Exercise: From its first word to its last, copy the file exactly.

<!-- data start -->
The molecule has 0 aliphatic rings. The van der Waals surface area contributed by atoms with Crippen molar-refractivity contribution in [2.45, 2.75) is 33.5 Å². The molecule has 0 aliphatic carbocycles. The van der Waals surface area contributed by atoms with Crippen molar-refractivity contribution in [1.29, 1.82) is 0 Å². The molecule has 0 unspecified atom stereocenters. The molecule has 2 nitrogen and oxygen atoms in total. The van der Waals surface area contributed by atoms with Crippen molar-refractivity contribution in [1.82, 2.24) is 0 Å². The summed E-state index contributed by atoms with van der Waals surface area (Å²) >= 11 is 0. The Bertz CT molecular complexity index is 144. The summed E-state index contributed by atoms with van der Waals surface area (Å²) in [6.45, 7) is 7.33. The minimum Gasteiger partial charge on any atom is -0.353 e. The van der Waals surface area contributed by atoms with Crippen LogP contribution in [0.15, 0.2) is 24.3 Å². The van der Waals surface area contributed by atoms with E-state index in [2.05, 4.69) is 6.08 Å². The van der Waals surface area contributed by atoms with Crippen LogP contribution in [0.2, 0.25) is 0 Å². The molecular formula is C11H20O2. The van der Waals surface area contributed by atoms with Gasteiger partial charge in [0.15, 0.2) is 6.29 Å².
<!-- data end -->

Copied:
The molecule has 0 aliphatic rings. The van der Waals surface area contributed by atoms with Crippen molar-refractivity contribution in [2.45, 2.75) is 33.5 Å². The molecule has 0 aliphatic carbocycles. The van der Waals surface area contributed by atoms with Crippen molar-refractivity contribution in [1.29, 1.82) is 0 Å². The molecule has 0 unspecified atom stereocenters. The molecule has 2 nitrogen and oxygen atoms in total. The van der Waals surface area contributed by atoms with Crippen molar-refractivity contribution in [1.82, 2.24) is 0 Å². The summed E-state index contributed by atoms with van der Waals surface area (Å²) >= 11 is 0. The Bertz CT molecular complexity index is 144. The summed E-state index contributed by atoms with van der Waals surface area (Å²) in [6.45, 7) is 7.33. The minimum Gasteiger partial charge on any atom is -0.353 e. The van der Waals surface area contributed by atoms with Crippen LogP contribution in [0.15, 0.2) is 24.3 Å². The van der Waals surface area contributed by atoms with E-state index in [2.05, 4.69) is 6.08 Å². The van der Waals surface area contributed by atoms with Crippen LogP contribution in [0.2, 0.25) is 0 Å². The molecular formula is C11H20O2. The van der Waals surface area contributed by atoms with Gasteiger partial charge in [0.15, 0.2) is 6.29 Å².